Rest assured, Consular officers, review your Form DS-160 before your visa interview. If the officer notices any discrepancies or errors (recall also that officers have access to your prior Forms DS-160s, as well as to your U.S. visa and travel history); then you run the very real risk your visa will be denied (or at the very least be subjected to further administrative processing, which can add months onto the process).
Section 214B (“immigrant intent”) is the most common basis for visa denials.
It is important that you understand that this is an unreviewable decision, and therefore you cannot appeal it.
Legally, it is supposed to represent your failure to establish to the satisfaction of the Consular officer that you intend to return to your home country after your trip to the U.S.; but in reality, since it’s non-reviewable, Consulates routinely use it when they simply want to deny someone a visa (but don’t want to give that person a visa denial that can be appealed).
Consular officers also use Section 214(b) denials if they believe there is a discrepancy or error in a Form DS-160, particularly with regard to past information supplied to the Embassy on a prior visa request; or if the applicant gives confusing or conflicting answers in the visa interview.
A Section 214B is a permanent denial while a Section 214(b) denial allows you to apply again.
So, if you want to avoid being issued a Section 214(b) denial, you need to carefully and completely prepare your DS-160; and most importantly, be relaxed and prepared during your interview. And if you should receive a Section 214(b) denial, the good news is it has no lasting effect on your ability to file for a visa again; but the next time, my advice is that you secure the services of a very good immigration lawyer to assist you.
Question from our last column:
What additional documents should you bring to a visa interview? What are the surest- fire tips to be successful in getting the visa? If you are going with a “significant other,” should you be honest about that? Or should you not say anything so they don’t think you are going to flee and get married?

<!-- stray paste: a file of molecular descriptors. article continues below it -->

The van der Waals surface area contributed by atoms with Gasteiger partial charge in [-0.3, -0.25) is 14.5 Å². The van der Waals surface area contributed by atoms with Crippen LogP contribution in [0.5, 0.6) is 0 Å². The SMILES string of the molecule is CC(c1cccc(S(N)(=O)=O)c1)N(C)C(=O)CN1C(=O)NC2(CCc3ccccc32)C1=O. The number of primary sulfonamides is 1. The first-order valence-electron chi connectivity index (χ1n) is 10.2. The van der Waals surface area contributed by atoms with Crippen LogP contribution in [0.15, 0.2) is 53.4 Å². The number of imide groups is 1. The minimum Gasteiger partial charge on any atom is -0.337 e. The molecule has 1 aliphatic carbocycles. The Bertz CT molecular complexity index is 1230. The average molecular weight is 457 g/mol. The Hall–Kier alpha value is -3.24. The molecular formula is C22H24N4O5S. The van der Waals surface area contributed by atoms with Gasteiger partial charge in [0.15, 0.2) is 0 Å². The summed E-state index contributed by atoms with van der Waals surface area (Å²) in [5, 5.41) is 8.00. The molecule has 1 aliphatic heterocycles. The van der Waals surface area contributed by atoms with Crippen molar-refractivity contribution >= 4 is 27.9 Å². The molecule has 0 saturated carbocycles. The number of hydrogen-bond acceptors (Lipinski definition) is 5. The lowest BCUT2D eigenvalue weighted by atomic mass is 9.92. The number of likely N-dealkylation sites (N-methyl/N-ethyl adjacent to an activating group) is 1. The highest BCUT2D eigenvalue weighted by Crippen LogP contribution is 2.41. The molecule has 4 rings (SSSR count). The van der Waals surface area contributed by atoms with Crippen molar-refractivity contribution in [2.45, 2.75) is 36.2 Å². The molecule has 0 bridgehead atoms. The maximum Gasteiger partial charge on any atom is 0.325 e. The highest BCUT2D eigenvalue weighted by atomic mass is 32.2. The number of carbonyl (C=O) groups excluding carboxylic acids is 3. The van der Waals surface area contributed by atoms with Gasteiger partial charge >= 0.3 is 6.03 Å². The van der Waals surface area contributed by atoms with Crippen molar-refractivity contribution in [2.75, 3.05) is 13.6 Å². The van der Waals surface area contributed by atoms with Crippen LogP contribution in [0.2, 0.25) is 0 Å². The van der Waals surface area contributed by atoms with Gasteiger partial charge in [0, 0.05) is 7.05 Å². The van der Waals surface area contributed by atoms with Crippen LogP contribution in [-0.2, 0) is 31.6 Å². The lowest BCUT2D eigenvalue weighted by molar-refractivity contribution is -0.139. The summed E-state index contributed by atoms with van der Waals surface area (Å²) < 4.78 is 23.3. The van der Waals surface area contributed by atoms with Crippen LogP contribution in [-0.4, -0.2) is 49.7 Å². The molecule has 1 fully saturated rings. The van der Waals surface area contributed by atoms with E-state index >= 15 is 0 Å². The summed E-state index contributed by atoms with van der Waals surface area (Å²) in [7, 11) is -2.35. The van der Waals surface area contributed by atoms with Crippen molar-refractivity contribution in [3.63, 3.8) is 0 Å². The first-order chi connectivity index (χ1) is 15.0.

We will take the easy question first. Always be honest when applying for a U.S. visa. If you give false or misleading information during a Consular interview, you can be banned for life based on immigration fraud, from ever getting another visa to come to the U.S.
If you are traveling with a “significant other,” you should readily admit that; not the least of all because there is nothing problematic about traveling to the U.S. on such a basis. In fact, we recently had a client couple who are not married, but live together, asking to attend the same visa interview; and they were allowed to do so together. Never conceal the truth from a Consular officer, they know much more about you than you think.
The documents that you bring with you to the interview should be evidence of your ties to your home country. You should bring a resume, evidence of your lease or mortgage (including a utility bill in your name), evidence of your employment, and evidence demonstrating your ability to support yourself during your trip to the U.S. and most importantly a copy of your return airline ticket. Further, it is a good idea to bring a list of relatives that still live in your home country to demonstrate why you intend to return home.